Kimberly's research interests are primarily focused in two areas: the access, experiences, and outcomes of underrepresented communities in higher education; and the influence of relationships on outcomes at critical time-points. These interests have led her to conduct work on a variety of topics, including the mentoring relationships Black professors form, the experiences and motivation patterns of high achieving African Americans students, the college preparation and choice process of Black immigrant college students, and factors influencing efforts to increase diversity in graduate education.
Kimberly is a California transplant who is slowly but surely getting used to life in central Pennsylvania. Soccer was her activity of choice in California, but lately she spends more time in the yoga studio and kickboxing. She misses her family and friends out west, but keeps herself busy with her dog, Sweet Pea, State College pals, cooking, traveling, and watching sports.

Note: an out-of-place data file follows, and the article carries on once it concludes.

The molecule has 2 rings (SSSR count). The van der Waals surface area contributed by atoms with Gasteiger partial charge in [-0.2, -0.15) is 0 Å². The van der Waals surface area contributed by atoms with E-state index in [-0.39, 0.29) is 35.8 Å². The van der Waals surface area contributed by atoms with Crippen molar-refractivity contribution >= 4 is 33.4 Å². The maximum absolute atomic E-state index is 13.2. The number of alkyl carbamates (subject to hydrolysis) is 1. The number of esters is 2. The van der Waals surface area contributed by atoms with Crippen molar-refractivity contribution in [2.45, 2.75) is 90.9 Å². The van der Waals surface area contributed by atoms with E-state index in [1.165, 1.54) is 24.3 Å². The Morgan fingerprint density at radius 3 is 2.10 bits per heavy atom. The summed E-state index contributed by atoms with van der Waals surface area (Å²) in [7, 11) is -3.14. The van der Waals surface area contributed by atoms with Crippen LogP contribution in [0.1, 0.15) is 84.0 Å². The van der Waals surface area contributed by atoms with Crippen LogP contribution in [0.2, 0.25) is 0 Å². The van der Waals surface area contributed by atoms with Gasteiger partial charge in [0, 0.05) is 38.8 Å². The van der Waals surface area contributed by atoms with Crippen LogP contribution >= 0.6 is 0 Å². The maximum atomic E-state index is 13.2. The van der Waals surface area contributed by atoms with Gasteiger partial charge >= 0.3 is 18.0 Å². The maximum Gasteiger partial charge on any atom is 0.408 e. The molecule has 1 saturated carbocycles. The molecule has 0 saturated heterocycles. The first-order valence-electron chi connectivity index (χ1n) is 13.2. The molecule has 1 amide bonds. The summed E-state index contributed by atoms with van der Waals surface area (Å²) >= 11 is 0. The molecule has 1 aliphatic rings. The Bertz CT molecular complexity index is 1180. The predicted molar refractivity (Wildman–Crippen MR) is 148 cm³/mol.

Leticia Oseguera is a Research Associate in the Center for the Study of Higher Education at The Pennsylvania State University and a visiting Assistant Professor in the Higher Education program. Dr. Oseguera earned her doctoral and Master’s degrees in Higher Education and Organizational Change from the University of California, Los Angeles (UCLA) and her Bachelor’s degree from the University of California, Irvine (UCI) in Sociology. She has taught courses on Educational Policy, Multicultural Education, Issues in K-16 Schooling, and Student Development in Higher Education. She has also taught Comparative Latino Populations for the UCI Department of Chicano/Latino Studies.
Dr. Oseguera is currently on leave from the University of California, Irvine where she has spent the past four years as an Assistant Professor in the Department of Education. Prior to UCI, she worked at UCLA and served as an academic coordinator for athletics, she worked as a research analyst for the Higher Education Research Institute, and she worked for the Office of Faculty Diversity.